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Local News

  • Acorns? We don't need no stinkin' acorns!

    Let the other squirrels forage for nuts- these furry little rodents in Roane County Park have invaded the human world with their appetite for salty snacks. Cheetos, potato chips and bread were among the bushy-tailed creature's feast one Monday, when Roane County Newspapers photographer Kaitlin Keane wandered up on them at lunchtime. It's a midday treat worthy of bringing out even the shyest of the bushy-tailed beasts. Who needs acorns when you have lots of chips at your disposal?

  • Inmate garden goes to weeds

     

    The Roane County inmate garden has fallen on hard times.

    A site that once rustled with tall, green cornstalks is now overgrown with brush and weeds.

    University of Tennessee Extension Agent Grant Palmer, who helped run the inmate garden program, blamed it on the weather.

    “We didn’t do it this year, and we didn’t do it last year,” he said. “With it being so wet, being able to get in there and get it tilled is what’s held us back.”

    The county started the garden back in 2008.

  • Pro2Serve ups commitment to child-reading program

    Pro2Serve Inc. promised to match the first $5,000 in donations for Roane Imagination Library last year, kicking off the yearly fundraising endeavor.
    This year, the company raised the bar and promised to match up to $7,500.

    Roane Imagination Library is well on its way to reaching that goal, thanks to a gift of $2,000 by Material and Chemistry Laboratory Inc. given at a reception honoring Pro2-Serve.

  • Schools change drug-test rules

    Last month the Roane County Board of Education approved the first reading of a revision to its policy on drug testing for student athletes. The revised policy would take effect if the board approves it on second reading this month. 

    “What we’re taking out of the policy actually does make it stronger,” Board Member Wade McCullough said.

    The revision will remove the opt-out clause in the policy and make all student athletes subject to  random drug testing.

  • Jenkins’ influence felt beyond classroom

     

    This year’s Roane County News Educator of the Year doesn’t just make a difference in the classroom.

    Dawn Jenkins does much more, including instructing a flourishing Bowers Elementary Dance Team.

    For her, children are a joy, and it shows in her dealings with them.

    “It doesn’t matter what age. I love them all,” she said. “I’ve always been drawn to children. I just think I was born to do this.”

  • Oak Ridge woman charged with DUI

    A woman was arrested for driving under the influence, reckless endangerment and driving on a suspended license after a four-vehicle accident on Hwy. 58 near James Ferry Road Saturday.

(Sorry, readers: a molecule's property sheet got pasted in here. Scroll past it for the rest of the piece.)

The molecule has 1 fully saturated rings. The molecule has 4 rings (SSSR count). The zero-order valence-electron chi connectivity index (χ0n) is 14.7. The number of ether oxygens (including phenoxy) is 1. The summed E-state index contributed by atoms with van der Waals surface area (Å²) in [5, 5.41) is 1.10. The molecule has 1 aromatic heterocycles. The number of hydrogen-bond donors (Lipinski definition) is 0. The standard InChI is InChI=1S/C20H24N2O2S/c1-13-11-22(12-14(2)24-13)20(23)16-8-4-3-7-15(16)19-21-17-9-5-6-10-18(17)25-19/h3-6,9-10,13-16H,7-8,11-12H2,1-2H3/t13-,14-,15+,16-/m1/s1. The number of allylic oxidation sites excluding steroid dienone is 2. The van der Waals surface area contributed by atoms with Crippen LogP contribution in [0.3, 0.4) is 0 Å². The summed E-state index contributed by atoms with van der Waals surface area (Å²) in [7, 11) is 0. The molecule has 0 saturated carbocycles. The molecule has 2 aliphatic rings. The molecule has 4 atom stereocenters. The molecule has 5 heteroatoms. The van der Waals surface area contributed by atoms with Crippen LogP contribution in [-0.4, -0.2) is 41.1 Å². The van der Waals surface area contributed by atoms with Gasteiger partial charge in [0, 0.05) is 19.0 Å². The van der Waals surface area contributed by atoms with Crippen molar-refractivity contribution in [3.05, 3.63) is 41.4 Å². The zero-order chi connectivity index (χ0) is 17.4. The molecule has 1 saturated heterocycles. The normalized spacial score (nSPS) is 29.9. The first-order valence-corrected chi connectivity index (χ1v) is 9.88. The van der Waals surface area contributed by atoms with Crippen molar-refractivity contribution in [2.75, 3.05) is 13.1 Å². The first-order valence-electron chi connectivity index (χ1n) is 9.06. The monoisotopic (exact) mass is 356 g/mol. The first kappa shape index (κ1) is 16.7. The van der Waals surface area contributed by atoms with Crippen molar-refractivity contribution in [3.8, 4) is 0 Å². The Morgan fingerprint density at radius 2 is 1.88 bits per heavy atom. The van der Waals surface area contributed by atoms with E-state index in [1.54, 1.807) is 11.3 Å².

Amanda Graham, 30, Oak Ridge, was treated at University of Tennessee Medical Center before being taken to the Roane County Jail and charged.
    Preliminary reports from Tennessee Highway Patrol indicated Graham’s vehicle was traveling southbound on Hwy. 58 in the northbound lane.

  • VOLKSWAGEN: 10-year tax abatement

    Volkswagen got a 10-year property-tax abatement as part of its deal to build a distribution center in Roane County.

    “They do not pay any tax,” said Leslie Henderson, president and CEO of The Roane Alliance.

    There was some talk recently about not offering similar deals to future industries, but it doesn't appear that will happen now.

    “There is no plan to exempt the school taxes,” Henderson said. “That was just something we were researching.”

  • Former asst. principal not rehired

    A former Roane County school administrator who had some run-ins with the law over the past school year may not be back in the fall.

    Donna Renee Moore had been assitant principal at Oliver Springs High School, but was then reassigned to a nonadministrative job at Midtown Education Center.

    “Her status right now is she is not hired back,” Director of Schools Gary Aytes said last week.

    Moore was moved to Midtown in March following her arrest for driving under the influence and violation of the implied consent law.

  • Special chair burns in downtown Harriman fire

    A fire shut down Roane Street in Harriman for hours and damaged two buildings in the 500 block Monday afternoon.

    Most of the damage was in Looking Good Hair Salon owned by Glenda Copeland, but also damaged was the former Edwards Shoe Store, which has been vacant for years.

    “The fire appeared to be what we call a high fire, so it started between the roof and the office area below,” said Harriman Fire Chief Brad Goss.

    Firefighters were dispatched at 1:08 p.m.

  • CORRECTION

    Due to a clerical error at the circuit court clerk’s office, recent court records involving Berta Presley were wrong.

    Original charges were entered at tampering with evidence, but Presley pleaded to an amended charge of obstruction.

    The charge was subject to diversion and will be dismissed if Presley completes a one-year diversionary program.